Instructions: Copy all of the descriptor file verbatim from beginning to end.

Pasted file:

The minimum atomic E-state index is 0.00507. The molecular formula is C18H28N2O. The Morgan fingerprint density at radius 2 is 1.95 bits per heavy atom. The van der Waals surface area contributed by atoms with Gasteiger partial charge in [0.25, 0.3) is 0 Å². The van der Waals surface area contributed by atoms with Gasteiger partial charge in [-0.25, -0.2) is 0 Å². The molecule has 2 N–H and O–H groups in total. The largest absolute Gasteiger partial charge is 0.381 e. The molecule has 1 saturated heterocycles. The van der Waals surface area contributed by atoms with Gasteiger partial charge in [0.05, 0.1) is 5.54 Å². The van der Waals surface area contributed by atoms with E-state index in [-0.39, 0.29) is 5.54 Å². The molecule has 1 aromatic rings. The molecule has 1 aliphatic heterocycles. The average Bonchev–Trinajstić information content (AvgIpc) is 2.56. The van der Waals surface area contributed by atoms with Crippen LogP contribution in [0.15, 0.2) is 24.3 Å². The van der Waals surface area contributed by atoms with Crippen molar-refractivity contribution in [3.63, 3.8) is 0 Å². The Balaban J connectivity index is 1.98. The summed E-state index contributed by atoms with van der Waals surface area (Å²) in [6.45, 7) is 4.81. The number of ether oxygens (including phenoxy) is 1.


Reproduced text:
The minimum atomic E-state index is 0.00507. The molecular formula is C18H28N2O. The Morgan fingerprint density at radius 2 is 1.95 bits per heavy atom. The van der Waals surface area contributed by atoms with Gasteiger partial charge in [0.25, 0.3) is 0 Å². The van der Waals surface area contributed by atoms with Gasteiger partial charge in [-0.25, -0.2) is 0 Å². The molecule has 2 N–H and O–H groups in total. The largest absolute Gasteiger partial charge is 0.381 e. The molecule has 1 saturated heterocycles. The van der Waals surface area contributed by atoms with Gasteiger partial charge in [0.05, 0.1) is 5.54 Å². The van der Waals surface area contributed by atoms with E-state index in [-0.39, 0.29) is 5.54 Å². The molecule has 1 aromatic rings. The molecule has 1 aliphatic heterocycles. The average Bonchev–Trinajstić information content (AvgIpc) is 2.56. The van der Waals surface area contributed by atoms with Crippen LogP contribution in [0.15, 0.2) is 24.3 Å². The van der Waals surface area contributed by atoms with Crippen molar-refractivity contribution in [3.63, 3.8) is 0 Å². The Balaban J connectivity index is 1.98. The summed E-state index contributed by atoms with van der Waals surface area (Å²) in [6.45, 7) is 4.81. The number of ether oxygens (including phenoxy) is 1.